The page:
Bulk of work still goes to J. Lewis


Colts 24, Ravens 7

Ravens Gameday


Any thought of working running back Jamal Lewis into the lineup slowly went away shortly after kickoff.

Lewis proved to be the workhorse back he has always been in last night's 24-7 loss to the Indianapolis Colts. Lewis rushed 16 times for 48 yards, numbers that come as a surprise.

Lewis carrying the ball so much comes as a shock since the Ravens had said last week they were leaning toward splitting the carries between Lewis and backup Chester Taylor, who led the league in rushing in the preseason.

But it became apparent Lewis would be the primary back in the first two drives, and when he managed only 3 yards a carry for the game against one of the worst rush defenses in the league last year, the Ravens were doomed.

"I felt like it was more of a finesse game," Lewis said. "I didn't feel like we were ready as an offense. We did what we had to do. I felt we threw the ball pretty much, but we just couldn't get the ball in the end zone."

While the yardage total was low for Lewis, the Pro Bowl back showed little signs of an injured ankle that had him on the injury report or being out of football shape.

The Ravens had projected an equitable split between Lewis and Taylor, who had 207 rushing yards in the preseason. Lewis, meanwhile, played in just the last preseason game and rushed just six times.

But Taylor had just four carries for 27 yards last night.

Perhaps the Ravens were hoping to get a repeat performance from Lewis from when the last time the teams met.

Lewis rushed for 130 yards and averaged 6.5 a carry. He also broke his left finger but does not expect that to be a problem Sunday against the Tennessee Titans.

"Things just didn't go our way, and there are things that we have to go back and assess through the week to get ready for Tennessee," Lewis said.

STOKLEY'S RETURN Colts receiver Brandon Stokley's return to Baltimore proved to be a glorious one.

Stokley led the Colts with seven catches for 83 yards, converting numerous third downs. Stokley spent the first four seasons of his career with the Ravens, a stint that was marred by injuries.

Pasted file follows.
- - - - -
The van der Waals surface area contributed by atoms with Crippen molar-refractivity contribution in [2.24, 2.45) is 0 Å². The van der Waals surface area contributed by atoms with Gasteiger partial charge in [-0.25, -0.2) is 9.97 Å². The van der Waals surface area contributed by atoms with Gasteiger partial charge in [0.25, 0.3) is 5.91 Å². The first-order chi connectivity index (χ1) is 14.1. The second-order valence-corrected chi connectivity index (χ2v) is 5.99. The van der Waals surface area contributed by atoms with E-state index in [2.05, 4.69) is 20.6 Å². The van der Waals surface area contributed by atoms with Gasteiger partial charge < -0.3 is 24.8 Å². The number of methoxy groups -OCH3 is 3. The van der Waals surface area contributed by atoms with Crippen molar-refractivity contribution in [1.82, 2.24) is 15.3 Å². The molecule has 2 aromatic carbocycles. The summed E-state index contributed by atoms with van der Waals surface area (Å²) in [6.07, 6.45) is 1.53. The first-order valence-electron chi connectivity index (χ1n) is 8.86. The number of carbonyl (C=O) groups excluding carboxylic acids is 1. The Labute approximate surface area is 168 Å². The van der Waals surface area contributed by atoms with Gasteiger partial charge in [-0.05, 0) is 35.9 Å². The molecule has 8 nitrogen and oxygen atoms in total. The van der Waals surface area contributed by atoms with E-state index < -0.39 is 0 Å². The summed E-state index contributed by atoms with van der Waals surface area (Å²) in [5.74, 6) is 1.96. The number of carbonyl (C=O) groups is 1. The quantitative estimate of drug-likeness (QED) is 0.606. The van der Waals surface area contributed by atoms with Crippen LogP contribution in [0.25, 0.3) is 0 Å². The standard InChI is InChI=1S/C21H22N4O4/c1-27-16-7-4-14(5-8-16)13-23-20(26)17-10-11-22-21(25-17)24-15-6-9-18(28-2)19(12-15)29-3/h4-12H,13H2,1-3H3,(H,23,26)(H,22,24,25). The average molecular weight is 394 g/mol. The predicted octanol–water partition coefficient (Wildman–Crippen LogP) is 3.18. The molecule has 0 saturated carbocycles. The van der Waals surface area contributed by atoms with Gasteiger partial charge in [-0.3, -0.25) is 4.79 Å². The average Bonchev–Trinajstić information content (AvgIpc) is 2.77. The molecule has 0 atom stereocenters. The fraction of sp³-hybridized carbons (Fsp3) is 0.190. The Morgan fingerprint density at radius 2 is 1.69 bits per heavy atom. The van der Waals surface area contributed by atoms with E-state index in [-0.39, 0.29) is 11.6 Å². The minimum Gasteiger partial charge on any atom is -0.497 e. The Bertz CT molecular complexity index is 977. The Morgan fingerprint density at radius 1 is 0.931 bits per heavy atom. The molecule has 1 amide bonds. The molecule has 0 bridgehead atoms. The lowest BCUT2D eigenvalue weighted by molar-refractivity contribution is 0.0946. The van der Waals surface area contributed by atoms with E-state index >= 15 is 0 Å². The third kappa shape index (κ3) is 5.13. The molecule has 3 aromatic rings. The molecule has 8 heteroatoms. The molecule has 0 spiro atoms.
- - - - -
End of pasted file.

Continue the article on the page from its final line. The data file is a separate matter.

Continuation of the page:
A couple of Ravens apparently had something to say to him.

"Once we got up on them, it's hard to talk," Stokley said. "You get a little jawing back and forth for fun. Will Demps got a good hit on me, and they were jawing a little after that, so that was fun."


Tight end Daniel Wilcox had a career night, but he was in no mood to celebrate his theatrics.

Wilcox scored the Ravens' only touchdown with less than 30 seconds left in the fourth quarter, powering through the Colts defense to prevent the shutout. Had Wilcox been stopped at the 1-yard line, where he met resistance, time likely would have run out.

His eight catches for 78 yards were career highs.

"It's always good to get some points regardless of the situation," Wilcox said. "We had a lot of tough breaks. There's some things we've got to put together. This is not a one-man show. We've all got to work together."


He didn't surrender two sacks to Dwight Freeney like he did last December, but it was still a futile night for Jonathan Ogden, the Ravens' perennial Pro Bowl offensive tackle.

The official statistics showed Freeney, the fleet Colts' defensive end, with three tackles and no sacks, but Ogden got called for two false starts and was left shaking his head at the Ravens' inability to run the ball in the second half.

"Nothing seemed to go our way, and it was our own fault," Ogden said. "At inopportune times, someone would do something. Until the last drive, we couldn't sustain anything.

"I'd rather give up three sacks and get a win. I don't take any pleasure in winning an individual matchup when you don't win the game."

Did Ogden think that the Ravens' offense would be able to turn it on in the opener after an uninspiring preseason?

"I thought we were going to be OK," he said. "I still think we're going to be OK. We have to examine the film, see what went wrong on the inside, and see what wrong on the outside."


What success the Ravens have had have come courtesy of big plays on defense and special teams. As if Matt Stover's wayward night wasn't bad enough, the defense did not sack Peyton Manning, and did not create a turnover.

"No sacks, no turnovers, that's not our type of football," cornerback Chris McAlister said. "Obviously, we like to capitalize on our opportunities. We had our chances. There were some technical things that just didn't go well."

Ed Reed, the NFL's 2004 Defensive Player of the Year, had his hands on a pass intended for Brandon Stokley in the first quarter but couldn't hold on. It was a scoreless game late in the first half, when McAlister broke on a Manning pass to Marvin Harrison at the goal line with an field in front of him. Just another incompletion led to a Colts' field goal.

Harrison got 20 yards behind both McAlister and Reed on Indianapolis' second possession but was overthrown by Manning. In the third quarter, McAlister got beat on a 28-yard touchdown toss to Harrison.

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